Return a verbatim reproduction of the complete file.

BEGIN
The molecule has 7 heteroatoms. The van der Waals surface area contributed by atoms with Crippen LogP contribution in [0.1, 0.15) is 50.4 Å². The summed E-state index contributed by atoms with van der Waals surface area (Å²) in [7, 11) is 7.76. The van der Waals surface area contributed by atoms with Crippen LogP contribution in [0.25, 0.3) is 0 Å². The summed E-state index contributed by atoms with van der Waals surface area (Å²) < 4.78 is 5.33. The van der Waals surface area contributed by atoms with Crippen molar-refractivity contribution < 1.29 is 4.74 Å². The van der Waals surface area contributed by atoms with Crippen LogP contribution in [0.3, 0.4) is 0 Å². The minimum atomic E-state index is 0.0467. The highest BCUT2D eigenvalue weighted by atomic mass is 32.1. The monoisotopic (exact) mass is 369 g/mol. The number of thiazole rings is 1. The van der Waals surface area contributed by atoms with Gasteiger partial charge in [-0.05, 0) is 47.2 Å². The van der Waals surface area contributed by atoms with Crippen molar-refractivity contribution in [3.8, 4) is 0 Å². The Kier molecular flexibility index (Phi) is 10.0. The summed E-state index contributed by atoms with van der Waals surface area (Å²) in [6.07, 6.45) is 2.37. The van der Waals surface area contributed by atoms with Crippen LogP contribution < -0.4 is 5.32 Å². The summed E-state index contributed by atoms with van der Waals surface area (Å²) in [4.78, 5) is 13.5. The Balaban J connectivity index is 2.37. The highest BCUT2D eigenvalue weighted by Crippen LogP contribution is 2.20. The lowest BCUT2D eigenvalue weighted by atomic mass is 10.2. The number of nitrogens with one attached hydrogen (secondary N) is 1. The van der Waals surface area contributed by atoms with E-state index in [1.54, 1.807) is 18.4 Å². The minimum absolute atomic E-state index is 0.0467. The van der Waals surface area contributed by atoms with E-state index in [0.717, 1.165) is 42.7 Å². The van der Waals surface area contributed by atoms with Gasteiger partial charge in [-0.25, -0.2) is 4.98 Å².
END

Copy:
The molecule has 7 heteroatoms. The van der Waals surface area contributed by atoms with Crippen LogP contribution in [0.1, 0.15) is 50.4 Å². The summed E-state index contributed by atoms with van der Waals surface area (Å²) in [7, 11) is 7.76. The van der Waals surface area contributed by atoms with Crippen LogP contribution in [0.25, 0.3) is 0 Å². The summed E-state index contributed by atoms with van der Waals surface area (Å²) < 4.78 is 5.33. The van der Waals surface area contributed by atoms with Crippen molar-refractivity contribution < 1.29 is 4.74 Å². The van der Waals surface area contributed by atoms with Crippen LogP contribution in [0.3, 0.4) is 0 Å². The minimum atomic E-state index is 0.0467. The highest BCUT2D eigenvalue weighted by atomic mass is 32.1. The monoisotopic (exact) mass is 369 g/mol. The number of thiazole rings is 1. The van der Waals surface area contributed by atoms with Gasteiger partial charge in [-0.05, 0) is 47.2 Å². The van der Waals surface area contributed by atoms with Crippen molar-refractivity contribution in [3.8, 4) is 0 Å². The Kier molecular flexibility index (Phi) is 10.0. The summed E-state index contributed by atoms with van der Waals surface area (Å²) in [6.07, 6.45) is 2.37. The van der Waals surface area contributed by atoms with Crippen LogP contribution < -0.4 is 5.32 Å². The summed E-state index contributed by atoms with van der Waals surface area (Å²) in [4.78, 5) is 13.5. The Balaban J connectivity index is 2.37. The highest BCUT2D eigenvalue weighted by Crippen LogP contribution is 2.20. The lowest BCUT2D eigenvalue weighted by atomic mass is 10.2. The number of nitrogens with one attached hydrogen (secondary N) is 1. The van der Waals surface area contributed by atoms with E-state index in [1.54, 1.807) is 18.4 Å². The minimum absolute atomic E-state index is 0.0467. The van der Waals surface area contributed by atoms with E-state index in [0.717, 1.165) is 42.7 Å². The van der Waals surface area contributed by atoms with Gasteiger partial charge in [-0.25, -0.2) is 4.98 Å².